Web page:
Science & Technology
Mon March 17, 2014
Geeks & Depression: Highlighting Mental Health Issues In The Tech Community
At 6:30 p.m. at Geekdom, many of the rising stars in the tech world are still working past the end of the traditional workday. Some are tapping on laptops, writing their blog entries, or maybe checking Facebook or Reddit. And they’re playing ping-pong. It’s one way app and software designers relax, an opportunity to talk to each other on a less formal basis, and maybe come up with some genius ideas.
Hackers, inventors, designers all spend long hours in front of a computer screen.
But last Monday, many of the Geekdom crowd put down their devices and attended Mitch Altman’s seminar, "Geeks and Depression" to learn more about how to help their colleagues – or get help for themselves.
Altman, a longtime computer hacker and inventor, is traveling the globe to talk about mental health issues that often occur among his colleagues in the tech world. Altman has found what he believes is a high rate of depression among his colleagues.
“After a friend of mine committed suicide at the end of 2011, I wrote a very personal, public blog post, and I was overwhelmed with comments by people talking about either their depression, their attempts at suicide or friend of theirs, family members," Altman said. "And I realized that this is a big problem in our community that needs to be addressed. We need to talk about these things openly.”
A Software developer Skyped into the meetup, joined by psychiatrists from the UT Health Science Center, who came in person, along with Jeremy Zunker, founder and CTO of ParLevel Systems.
“I would say probably in the last couple of years people have started talking about it,” Zunker said. He saw Altman speak at 28c3, a hacker convention in Berlin.
Dr. Jodi Arnold, a psychiatrist with the UT Health Science Center, said while tekkies often feel more socially isolated than their contemporaries outside the industry, the theory that depression is a bigger problem among geeks has not been sufficiently studied.
“I would assume, of course, there’s social isolation," Arnold said, "but I’ve never seen a study that looked at, ‘Do people that consider themselves geeks or computer-interested, are they’re more depressed than others.’ Social isolation, absolutely, is associated with depression."
But Altman, who has taken his Geeks and Depression meetups all over the world, believes there are other factors besides isolation that cause geeks to have mental health issues.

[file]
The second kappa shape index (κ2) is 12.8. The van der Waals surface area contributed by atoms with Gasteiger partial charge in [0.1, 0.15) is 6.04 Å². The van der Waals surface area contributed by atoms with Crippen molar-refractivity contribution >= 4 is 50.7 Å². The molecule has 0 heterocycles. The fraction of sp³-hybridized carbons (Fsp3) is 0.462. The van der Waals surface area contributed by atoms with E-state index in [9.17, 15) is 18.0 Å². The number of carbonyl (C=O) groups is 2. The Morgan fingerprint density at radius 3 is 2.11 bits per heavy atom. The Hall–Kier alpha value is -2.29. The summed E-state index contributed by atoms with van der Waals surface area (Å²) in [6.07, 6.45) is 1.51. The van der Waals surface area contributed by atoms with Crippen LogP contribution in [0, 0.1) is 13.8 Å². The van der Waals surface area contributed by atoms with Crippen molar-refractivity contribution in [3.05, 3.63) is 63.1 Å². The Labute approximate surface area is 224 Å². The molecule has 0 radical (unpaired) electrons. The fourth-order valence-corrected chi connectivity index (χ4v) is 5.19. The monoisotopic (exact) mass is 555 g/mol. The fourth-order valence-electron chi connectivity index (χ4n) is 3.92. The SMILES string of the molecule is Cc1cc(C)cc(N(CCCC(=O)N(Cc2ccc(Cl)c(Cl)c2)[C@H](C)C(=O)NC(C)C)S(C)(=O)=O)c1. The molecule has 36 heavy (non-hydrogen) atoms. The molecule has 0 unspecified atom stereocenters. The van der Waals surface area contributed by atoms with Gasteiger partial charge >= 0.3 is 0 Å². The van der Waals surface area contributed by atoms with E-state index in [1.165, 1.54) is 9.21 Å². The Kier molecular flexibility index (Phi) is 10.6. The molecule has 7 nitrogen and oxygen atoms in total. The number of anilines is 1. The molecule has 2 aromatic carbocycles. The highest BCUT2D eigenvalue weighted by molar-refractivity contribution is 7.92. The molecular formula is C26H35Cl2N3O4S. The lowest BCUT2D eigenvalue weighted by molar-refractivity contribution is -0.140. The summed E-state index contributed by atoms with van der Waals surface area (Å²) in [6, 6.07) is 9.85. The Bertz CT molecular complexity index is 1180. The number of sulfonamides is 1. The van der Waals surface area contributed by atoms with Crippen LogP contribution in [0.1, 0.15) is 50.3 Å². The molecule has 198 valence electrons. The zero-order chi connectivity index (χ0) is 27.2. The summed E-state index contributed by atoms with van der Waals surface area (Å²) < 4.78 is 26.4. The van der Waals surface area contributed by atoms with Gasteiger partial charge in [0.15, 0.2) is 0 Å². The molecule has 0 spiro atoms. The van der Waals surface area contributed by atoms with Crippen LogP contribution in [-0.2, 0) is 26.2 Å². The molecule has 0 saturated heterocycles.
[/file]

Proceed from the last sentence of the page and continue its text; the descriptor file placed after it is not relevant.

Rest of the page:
“Certainly for people my age – I’m 57 – growing up being geeky was kind of dangerous. Bullies picked on geeks much more than other groups,” Altman said. “There are self-esteem issues around that and that’s one of the things that can lead to serious depression. It did for me.”
Cynthia Phelps, founder of Inner Ally, has created apps that individuals can use for depression – relaxation techniques for anxiety and others to increase levels of self-compassion.
“Every day, your app would go ‘ding,” and it would say, ‘hey check in with us,’” Phelps said. “And you actually go in and check in and kind of rate your level of anxiety and depression, how well you’re doing on your productivity and your creativity and your interpersonal relationships.”
Phelps says the apps have been well-received. She is working with the Veterans Administration to get meditation apps into the hands of service members returning from the war with PTSD.
Back at Geekdom, hackers talk about ending the stigma of depression. Zunker said. "Having experienced depression myself and getting help for that, I feel it should be okay for people to talk about depression. And there shouldn't be a stigma about it. That's one of the things that causes people to not seek help."
Altman continues to take the message of ending the stigma of depression to other hackers around the country and around the world, advising people to talk to each other about their own situation -- and especially, to not be afraid to ask if one suspects a colleague or friend is suffering. He said the hacker space is a supportive community in all kinds of ways – and it can be a support community for mental health as well.
“We need community in our lives, and for geeky people, hacker spaces work great. And they’re often artist spaces, or other purposes like Geekdom, and they’re great,” he said.
Watch the Geeks and Depression panel from the 28c3 convention in Berlin: